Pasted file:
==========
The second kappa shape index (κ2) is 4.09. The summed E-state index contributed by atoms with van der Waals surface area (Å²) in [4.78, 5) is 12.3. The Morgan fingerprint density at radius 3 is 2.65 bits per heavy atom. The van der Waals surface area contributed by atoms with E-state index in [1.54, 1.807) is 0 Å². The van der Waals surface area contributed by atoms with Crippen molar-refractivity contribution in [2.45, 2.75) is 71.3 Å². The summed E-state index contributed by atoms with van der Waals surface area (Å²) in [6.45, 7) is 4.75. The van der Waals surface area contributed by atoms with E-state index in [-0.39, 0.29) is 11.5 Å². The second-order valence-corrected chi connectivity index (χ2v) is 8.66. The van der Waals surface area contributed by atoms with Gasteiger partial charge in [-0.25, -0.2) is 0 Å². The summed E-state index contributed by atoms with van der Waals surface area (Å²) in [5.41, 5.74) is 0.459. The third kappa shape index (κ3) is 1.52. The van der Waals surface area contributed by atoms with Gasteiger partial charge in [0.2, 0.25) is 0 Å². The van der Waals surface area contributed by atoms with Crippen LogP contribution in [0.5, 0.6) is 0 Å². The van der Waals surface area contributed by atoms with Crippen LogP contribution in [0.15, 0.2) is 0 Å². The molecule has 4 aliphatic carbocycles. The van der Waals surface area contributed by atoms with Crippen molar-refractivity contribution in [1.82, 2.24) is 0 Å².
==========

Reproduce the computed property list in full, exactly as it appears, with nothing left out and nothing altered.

The second kappa shape index (κ2) is 4.09. The summed E-state index contributed by atoms with van der Waals surface area (Å²) in [4.78, 5) is 12.3. The Morgan fingerprint density at radius 3 is 2.65 bits per heavy atom. The van der Waals surface area contributed by atoms with E-state index in [1.54, 1.807) is 0 Å². The van der Waals surface area contributed by atoms with Crippen molar-refractivity contribution in [2.45, 2.75) is 71.3 Å². The summed E-state index contributed by atoms with van der Waals surface area (Å²) in [6.45, 7) is 4.75. The van der Waals surface area contributed by atoms with E-state index in [-0.39, 0.29) is 11.5 Å². The second-order valence-corrected chi connectivity index (χ2v) is 8.66. The van der Waals surface area contributed by atoms with Gasteiger partial charge in [-0.25, -0.2) is 0 Å². The summed E-state index contributed by atoms with van der Waals surface area (Å²) in [5.41, 5.74) is 0.459. The third kappa shape index (κ3) is 1.52. The van der Waals surface area contributed by atoms with Gasteiger partial charge in [0.2, 0.25) is 0 Å². The van der Waals surface area contributed by atoms with Crippen LogP contribution in [0.5, 0.6) is 0 Å². The van der Waals surface area contributed by atoms with Crippen LogP contribution in [0.15, 0.2) is 0 Å². The molecule has 4 aliphatic carbocycles. The van der Waals surface area contributed by atoms with Crippen molar-refractivity contribution in [1.82, 2.24) is 0 Å².